In this article, we briefly investigate some of the most common correlations in convective mass transfer.

In convective mass transfer, much like in convective heat transfer, systems are modeled by dint of correlations between dimensionless groups. Dimensional analysis reveals that there are three such parameters of interest in typical convection mass transfer problems. The first is the Sherwood number, which can be viewed as a ratio of the intensity of convective mass flux to the intensity of diffusive mass flux, and is mathematically expressed as

where is the convection mass transfer coefficient, which is analogous to the heat transfer coefficient in Newton’s law of cooling, is the mass diffusivity, and is a characteristic length of the system being modeled, which may be a diameter (when representing spheres or cylinders), the distance from the leading edge (when representing flat plates), or other representative dimension of the geometry at hand. The second main dimensionless group is the Schmidt number, which is a ratio of the intensity of momentum diffusivity to molecular diffusivity,

where, in addition to the Fickian diffusivity, we also have the kinematic viscosity , sometimes called the *momentum diffusivity*. As the student surely knows, is the ratio of dynamic viscosity to the density of the fluid. The third dimensionless group is the well-known Reynolds number, a ratio of inertial forces to viscous forces,

where, besides the characteristic length and the kinematic viscosity , we also have the flow velocity *u*. The result of a dimensional analysis of forced convection mass transfer in a simple geometry – say, flow over a flat plate or flow over a sphere – reveals that a valid correlation between the abovementioned parameters has the form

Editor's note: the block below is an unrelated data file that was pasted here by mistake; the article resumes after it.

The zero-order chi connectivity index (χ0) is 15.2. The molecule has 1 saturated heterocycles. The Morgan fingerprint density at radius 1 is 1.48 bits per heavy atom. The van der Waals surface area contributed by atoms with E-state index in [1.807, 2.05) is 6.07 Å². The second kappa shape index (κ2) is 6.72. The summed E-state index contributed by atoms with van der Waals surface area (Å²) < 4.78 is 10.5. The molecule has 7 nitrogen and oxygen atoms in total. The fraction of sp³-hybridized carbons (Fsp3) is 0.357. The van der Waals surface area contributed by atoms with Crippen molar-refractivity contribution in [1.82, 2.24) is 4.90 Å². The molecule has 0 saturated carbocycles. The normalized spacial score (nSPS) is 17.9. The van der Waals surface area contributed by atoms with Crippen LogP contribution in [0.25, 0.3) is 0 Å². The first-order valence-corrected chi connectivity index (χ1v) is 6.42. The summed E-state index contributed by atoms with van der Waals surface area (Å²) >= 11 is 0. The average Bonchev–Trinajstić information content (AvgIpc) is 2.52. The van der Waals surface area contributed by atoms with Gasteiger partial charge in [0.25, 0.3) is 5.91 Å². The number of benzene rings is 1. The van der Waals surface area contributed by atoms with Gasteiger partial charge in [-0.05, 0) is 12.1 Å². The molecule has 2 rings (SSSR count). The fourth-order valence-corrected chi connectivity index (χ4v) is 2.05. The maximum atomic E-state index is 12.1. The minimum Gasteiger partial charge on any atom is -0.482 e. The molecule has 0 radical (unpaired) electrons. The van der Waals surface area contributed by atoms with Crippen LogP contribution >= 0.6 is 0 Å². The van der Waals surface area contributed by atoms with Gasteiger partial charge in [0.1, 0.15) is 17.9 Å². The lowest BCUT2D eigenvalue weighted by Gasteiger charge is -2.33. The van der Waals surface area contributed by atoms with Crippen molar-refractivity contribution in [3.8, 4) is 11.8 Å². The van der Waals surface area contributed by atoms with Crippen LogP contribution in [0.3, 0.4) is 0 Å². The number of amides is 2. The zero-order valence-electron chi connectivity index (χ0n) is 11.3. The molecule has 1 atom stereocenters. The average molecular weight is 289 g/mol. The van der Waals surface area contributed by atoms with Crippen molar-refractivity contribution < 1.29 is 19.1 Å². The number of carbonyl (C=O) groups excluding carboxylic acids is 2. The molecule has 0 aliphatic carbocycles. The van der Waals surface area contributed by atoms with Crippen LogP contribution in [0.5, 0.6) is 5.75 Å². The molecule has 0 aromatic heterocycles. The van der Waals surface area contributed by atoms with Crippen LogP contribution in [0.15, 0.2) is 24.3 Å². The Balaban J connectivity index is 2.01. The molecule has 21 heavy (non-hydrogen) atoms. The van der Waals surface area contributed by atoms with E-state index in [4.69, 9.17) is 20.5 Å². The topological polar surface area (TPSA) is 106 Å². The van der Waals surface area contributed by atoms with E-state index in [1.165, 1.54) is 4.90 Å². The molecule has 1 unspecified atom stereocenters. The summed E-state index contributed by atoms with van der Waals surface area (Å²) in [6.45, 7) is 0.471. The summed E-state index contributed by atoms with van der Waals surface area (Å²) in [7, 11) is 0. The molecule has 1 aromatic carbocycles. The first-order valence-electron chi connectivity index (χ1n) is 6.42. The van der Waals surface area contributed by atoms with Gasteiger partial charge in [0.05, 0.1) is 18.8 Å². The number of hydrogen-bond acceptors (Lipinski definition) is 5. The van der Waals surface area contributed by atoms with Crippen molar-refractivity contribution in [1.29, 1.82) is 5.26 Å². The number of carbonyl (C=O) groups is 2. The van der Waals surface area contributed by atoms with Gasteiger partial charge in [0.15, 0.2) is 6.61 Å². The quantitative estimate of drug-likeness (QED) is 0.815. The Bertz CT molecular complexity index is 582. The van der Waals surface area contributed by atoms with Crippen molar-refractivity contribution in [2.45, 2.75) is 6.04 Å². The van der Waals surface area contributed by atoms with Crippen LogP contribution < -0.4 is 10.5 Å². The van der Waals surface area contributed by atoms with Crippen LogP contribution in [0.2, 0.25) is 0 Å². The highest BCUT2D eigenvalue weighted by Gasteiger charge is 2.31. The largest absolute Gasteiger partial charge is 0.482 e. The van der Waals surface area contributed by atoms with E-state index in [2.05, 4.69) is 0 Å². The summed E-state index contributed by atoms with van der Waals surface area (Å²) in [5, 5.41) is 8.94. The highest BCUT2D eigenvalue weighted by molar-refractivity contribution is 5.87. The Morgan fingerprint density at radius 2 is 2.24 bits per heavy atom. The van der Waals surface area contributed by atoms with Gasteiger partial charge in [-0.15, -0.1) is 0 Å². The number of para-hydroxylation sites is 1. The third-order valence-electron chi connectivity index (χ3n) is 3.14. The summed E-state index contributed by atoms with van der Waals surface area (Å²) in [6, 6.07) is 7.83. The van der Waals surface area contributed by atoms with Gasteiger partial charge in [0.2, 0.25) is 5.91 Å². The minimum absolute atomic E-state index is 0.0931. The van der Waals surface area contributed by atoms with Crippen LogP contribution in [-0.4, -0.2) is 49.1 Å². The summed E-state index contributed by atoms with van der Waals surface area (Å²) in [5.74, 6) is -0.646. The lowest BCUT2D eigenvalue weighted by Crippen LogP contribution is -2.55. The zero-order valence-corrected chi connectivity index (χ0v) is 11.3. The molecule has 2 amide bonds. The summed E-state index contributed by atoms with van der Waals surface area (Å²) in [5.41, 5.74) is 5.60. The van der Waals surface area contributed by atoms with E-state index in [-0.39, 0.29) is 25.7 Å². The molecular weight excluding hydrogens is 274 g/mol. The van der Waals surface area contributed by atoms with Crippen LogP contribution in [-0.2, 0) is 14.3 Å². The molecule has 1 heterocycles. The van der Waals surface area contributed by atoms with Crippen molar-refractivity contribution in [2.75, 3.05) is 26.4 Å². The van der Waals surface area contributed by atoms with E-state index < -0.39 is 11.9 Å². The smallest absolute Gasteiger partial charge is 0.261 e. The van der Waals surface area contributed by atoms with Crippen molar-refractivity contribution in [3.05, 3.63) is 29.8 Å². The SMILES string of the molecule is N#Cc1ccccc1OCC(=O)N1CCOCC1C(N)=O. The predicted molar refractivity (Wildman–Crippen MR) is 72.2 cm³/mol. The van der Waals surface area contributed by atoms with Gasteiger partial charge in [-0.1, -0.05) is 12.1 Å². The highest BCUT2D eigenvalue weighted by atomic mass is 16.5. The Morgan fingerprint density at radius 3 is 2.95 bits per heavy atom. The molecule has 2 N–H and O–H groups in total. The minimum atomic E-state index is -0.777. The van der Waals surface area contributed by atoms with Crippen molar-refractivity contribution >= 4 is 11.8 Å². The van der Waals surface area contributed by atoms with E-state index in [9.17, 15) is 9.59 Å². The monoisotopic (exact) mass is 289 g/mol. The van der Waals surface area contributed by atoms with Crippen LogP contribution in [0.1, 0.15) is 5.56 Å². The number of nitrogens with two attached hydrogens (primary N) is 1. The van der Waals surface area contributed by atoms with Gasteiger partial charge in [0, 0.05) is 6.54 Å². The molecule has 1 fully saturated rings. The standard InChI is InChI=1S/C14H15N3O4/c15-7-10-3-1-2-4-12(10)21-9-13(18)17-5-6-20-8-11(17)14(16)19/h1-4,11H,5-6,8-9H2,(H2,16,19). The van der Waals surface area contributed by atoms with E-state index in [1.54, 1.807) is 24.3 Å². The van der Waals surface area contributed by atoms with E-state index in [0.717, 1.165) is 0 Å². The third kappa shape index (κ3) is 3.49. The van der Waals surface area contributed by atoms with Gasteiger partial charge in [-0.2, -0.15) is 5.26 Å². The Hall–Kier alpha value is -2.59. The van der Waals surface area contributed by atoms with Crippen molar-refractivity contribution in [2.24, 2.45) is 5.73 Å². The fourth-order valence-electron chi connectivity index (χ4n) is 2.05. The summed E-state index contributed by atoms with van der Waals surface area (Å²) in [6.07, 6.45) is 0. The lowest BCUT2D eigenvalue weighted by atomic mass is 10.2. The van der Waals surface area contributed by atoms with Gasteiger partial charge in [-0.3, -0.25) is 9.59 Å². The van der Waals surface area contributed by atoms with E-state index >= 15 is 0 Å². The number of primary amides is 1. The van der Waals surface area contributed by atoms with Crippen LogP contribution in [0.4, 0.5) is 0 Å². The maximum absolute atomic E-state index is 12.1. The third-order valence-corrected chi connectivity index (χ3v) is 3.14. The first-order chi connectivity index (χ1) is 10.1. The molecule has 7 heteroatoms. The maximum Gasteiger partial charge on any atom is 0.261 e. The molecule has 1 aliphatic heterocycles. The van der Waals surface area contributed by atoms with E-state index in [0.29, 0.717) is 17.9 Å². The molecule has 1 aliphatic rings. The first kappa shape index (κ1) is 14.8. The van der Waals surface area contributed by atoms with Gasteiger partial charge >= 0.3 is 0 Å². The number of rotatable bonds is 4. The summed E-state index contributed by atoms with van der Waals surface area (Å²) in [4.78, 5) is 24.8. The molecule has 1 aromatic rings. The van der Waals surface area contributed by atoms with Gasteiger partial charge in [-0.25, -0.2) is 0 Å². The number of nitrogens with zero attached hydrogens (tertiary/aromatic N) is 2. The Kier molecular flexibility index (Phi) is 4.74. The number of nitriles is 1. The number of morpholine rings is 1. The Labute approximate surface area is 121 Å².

That is, the Sherwood number is a function of the Reynolds and Schmidt numbers. This is analogous to the general heat transfer functional form

where the Nusselt number substitutes *Sh* and the Prandtl number takes the place of *Sc*. The functional form above can be resolved in the general correlation

where and are parameters that depend on the geometry being modeled. The fact that * * implicitly implies that the mass transfer coefficient is proportional to the mass diffusivity taken to the 2/3 power, which is consistent with many experimental results. For some situations, 1/3 and we may write a general correlation of the form

We now present some of the most common forced convection mass transfer correlations, then proceed to three solved examples.

**Dittus-Boelter correlations for flow over a flat plate**

For laminar flow (*Re *< ),

If the mass transfer coefficient used is an averaged quantity, the result above should be *doubled*, leading to the alternative form

For turbulent flow ( < *Re* < ),

The two foregoing correlations are analogous to the Dittus-Boelter correlation for heat transfer over a flat plate. Since the Dittus-Boelter heat transfer equations are valid for Prandtl numbers greater than 0.6, we may surmise that these analogous mass transfer equations should be valid for *Sc *> 0.6 only.

**Correlations for flow through a circular tube**

For laminar flow (*Re *< 2100),

where *d *and *L* are tube diameter and length, respectively. For turbulent flow in the range 4000 < *Re *< 60,000 and 0.6 < *Sc *< 3000, the following correlation is recommended,

**Correlation for forced convection over a cylinder **

Since the corresponding equation for heat transfer is valid for > 0.2, it is reasonable to assume that the analogous mass transfer equation is valid only if > 0.2.

**Froessling correlation for forced convection over a single sphere**

We now present three applied examples.

**Example 1**

Air at 1 atm and 100ºC containing small particles of uranium dioxide is flowing at a velocity of 4 m/s inside a 0.15-m-diameter tube. Calculate the mass transfer coefficient for , given the kinematic viscosity of air = m²/s and the mass diffusivity = m²/s.

We first determine the Schmidt number,

and the Reynolds number,

Clearly, *Re *> 10,000 and the flow is fully turbulent. Since 0.6 *Sc* 3000 and 4000 *Re* 60,000, the Gilliland correlation for turbulent flow in a circular pipe can be applied. Accordingly,